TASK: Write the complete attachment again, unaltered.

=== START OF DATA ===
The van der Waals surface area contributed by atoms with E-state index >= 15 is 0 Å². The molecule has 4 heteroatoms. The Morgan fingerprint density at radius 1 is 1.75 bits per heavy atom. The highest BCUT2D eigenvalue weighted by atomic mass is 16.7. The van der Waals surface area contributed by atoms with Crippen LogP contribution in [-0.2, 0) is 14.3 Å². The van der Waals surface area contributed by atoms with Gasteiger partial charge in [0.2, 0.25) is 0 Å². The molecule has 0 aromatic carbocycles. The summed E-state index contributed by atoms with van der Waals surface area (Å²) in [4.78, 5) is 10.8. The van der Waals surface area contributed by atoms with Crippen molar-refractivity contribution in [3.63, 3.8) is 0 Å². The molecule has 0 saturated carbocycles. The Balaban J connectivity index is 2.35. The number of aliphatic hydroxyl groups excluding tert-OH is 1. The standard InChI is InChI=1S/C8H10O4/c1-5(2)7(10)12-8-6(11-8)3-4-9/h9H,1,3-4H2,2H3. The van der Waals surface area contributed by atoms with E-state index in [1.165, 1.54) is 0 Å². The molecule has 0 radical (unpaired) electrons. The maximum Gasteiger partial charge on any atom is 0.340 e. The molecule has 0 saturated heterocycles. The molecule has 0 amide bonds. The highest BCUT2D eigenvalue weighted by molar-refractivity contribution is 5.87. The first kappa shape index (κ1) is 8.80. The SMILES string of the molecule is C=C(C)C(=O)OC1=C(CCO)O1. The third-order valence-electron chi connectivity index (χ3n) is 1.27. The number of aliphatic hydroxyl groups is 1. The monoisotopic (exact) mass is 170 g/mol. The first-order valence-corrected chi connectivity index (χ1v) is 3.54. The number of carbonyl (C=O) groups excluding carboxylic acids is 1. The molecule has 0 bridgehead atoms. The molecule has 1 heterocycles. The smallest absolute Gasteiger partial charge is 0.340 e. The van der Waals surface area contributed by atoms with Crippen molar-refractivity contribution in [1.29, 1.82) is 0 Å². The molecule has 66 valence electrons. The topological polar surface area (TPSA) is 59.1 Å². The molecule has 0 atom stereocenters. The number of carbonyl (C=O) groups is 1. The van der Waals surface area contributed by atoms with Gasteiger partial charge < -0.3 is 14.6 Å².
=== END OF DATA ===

The van der Waals surface area contributed by atoms with E-state index >= 15 is 0 Å². The molecule has 4 heteroatoms. The Morgan fingerprint density at radius 1 is 1.75 bits per heavy atom. The highest BCUT2D eigenvalue weighted by atomic mass is 16.7. The van der Waals surface area contributed by atoms with Crippen LogP contribution in [-0.2, 0) is 14.3 Å². The van der Waals surface area contributed by atoms with Gasteiger partial charge in [0.2, 0.25) is 0 Å². The molecule has 0 aromatic carbocycles. The summed E-state index contributed by atoms with van der Waals surface area (Å²) in [4.78, 5) is 10.8. The van der Waals surface area contributed by atoms with Crippen molar-refractivity contribution in [3.63, 3.8) is 0 Å². The molecule has 0 saturated carbocycles. The Balaban J connectivity index is 2.35. The number of aliphatic hydroxyl groups excluding tert-OH is 1. The standard InChI is InChI=1S/C8H10O4/c1-5(2)7(10)12-8-6(11-8)3-4-9/h9H,1,3-4H2,2H3. The van der Waals surface area contributed by atoms with E-state index in [1.165, 1.54) is 0 Å². The molecule has 0 radical (unpaired) electrons. The maximum Gasteiger partial charge on any atom is 0.340 e. The molecule has 0 saturated heterocycles. The molecule has 0 amide bonds. The highest BCUT2D eigenvalue weighted by molar-refractivity contribution is 5.87. The first kappa shape index (κ1) is 8.80. The SMILES string of the molecule is C=C(C)C(=O)OC1=C(CCO)O1. The third-order valence-electron chi connectivity index (χ3n) is 1.27. The number of aliphatic hydroxyl groups is 1. The monoisotopic (exact) mass is 170 g/mol. The first-order valence-corrected chi connectivity index (χ1v) is 3.54. The number of carbonyl (C=O) groups excluding carboxylic acids is 1. The molecule has 0 bridgehead atoms. The molecule has 1 heterocycles. The smallest absolute Gasteiger partial charge is 0.340 e. The van der Waals surface area contributed by atoms with Crippen molar-refractivity contribution in [1.29, 1.82) is 0 Å². The molecule has 66 valence electrons. The topological polar surface area (TPSA) is 59.1 Å². The molecule has 0 atom stereocenters. The number of carbonyl (C=O) groups is 1. The van der Waals surface area contributed by atoms with Gasteiger partial charge < -0.3 is 14.6 Å².